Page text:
How NASA Saved 4 Nepal Victims
FINDER technology tracked heartbeats under feet of rubble
By Matt Cantor,  Newser User
Posted May 8, 2015 8:15 AM CDT
A Nepalese girl walks past a car, stuck in the debris of a damaged house, carrying a quilt received as relief material in Chautara, Sindhupalchok district, Nepal, Saturday, May 2, 2015.   (AP Photo/Manish Swarup)

(Newser) – NASA's latest out-of-this-world feat happened on planet Earth: Thanks to the space agency's technology, four men trapped for days after the Nepal earthquake were rescued. The village of Chautara received two prototype FINDER devices four days after the disaster struck, Gizmodo reports. The development of the handheld gadgets—whose name is an acronym for Finding Individuals for Disaster and Emergency Response—was actually spurred by technology intended for studying the possibility of alien life, the site notes. The devices fire out what Quartz describes as a "continuous microwave signal," using radar to detect heartbeats or breathing, and can discern the presence of a human from the movement of an animal.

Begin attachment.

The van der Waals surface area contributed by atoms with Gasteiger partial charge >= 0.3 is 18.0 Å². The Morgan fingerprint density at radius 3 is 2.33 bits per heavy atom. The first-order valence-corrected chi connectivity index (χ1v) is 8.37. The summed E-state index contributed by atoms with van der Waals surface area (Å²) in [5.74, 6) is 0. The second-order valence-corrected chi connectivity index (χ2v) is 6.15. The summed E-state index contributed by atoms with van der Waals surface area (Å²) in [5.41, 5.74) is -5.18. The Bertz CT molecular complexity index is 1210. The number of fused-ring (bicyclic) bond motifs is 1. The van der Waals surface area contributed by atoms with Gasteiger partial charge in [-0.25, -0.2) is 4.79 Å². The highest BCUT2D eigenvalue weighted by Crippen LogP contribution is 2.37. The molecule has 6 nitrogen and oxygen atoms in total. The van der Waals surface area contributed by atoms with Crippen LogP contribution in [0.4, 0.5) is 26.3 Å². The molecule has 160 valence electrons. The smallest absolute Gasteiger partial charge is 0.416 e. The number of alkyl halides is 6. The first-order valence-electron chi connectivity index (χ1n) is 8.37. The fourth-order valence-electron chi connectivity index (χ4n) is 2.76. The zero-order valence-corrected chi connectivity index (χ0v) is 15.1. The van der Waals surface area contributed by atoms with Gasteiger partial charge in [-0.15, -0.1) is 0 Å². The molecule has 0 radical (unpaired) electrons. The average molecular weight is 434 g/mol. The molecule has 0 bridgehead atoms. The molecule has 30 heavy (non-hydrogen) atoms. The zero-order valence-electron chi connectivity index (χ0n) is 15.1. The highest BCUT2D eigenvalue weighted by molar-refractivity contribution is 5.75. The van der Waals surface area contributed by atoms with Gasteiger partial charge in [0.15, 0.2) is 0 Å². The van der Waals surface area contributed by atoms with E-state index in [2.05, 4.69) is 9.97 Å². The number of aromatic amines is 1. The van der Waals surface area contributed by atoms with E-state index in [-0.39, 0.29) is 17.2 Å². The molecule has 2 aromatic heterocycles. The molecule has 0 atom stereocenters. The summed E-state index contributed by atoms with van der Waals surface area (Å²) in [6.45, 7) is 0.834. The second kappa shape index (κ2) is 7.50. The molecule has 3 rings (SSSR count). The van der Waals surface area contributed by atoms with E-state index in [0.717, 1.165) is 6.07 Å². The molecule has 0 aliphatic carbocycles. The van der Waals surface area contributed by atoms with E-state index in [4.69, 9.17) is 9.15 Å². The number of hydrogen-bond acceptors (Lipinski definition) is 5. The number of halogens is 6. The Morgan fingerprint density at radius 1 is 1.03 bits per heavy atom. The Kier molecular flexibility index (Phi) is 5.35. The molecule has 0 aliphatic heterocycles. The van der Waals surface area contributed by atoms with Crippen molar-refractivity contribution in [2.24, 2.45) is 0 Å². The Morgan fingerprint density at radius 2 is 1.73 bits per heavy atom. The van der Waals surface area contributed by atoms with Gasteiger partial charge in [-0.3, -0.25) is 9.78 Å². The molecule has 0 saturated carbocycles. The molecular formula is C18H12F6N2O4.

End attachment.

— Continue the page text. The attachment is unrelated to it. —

They've been shown to work through 30 feet of rubble or 20 feet of solid concrete, NASA reports. In this case, the four men in two separate buildings were found buried below up to 10 feet of debris. The rescue marked the first time FINDER has been used in a real-life situation, Gizmodo notes. "FINDER exemplifies how technology designed for space exploration has profound impacts to life on Earth," says NASA's chief technologist, Dr. David Miller. Now the agency is looking to go commercial with the technology so more rescue teams can access it, notes Quartz, which flags other ways NASA has helped save lives: Its technology has bolstered everything from firefighting gear to land mine removal methods. (Another incredible rescue story saw a 101-year-old saved in Nepal.)
 

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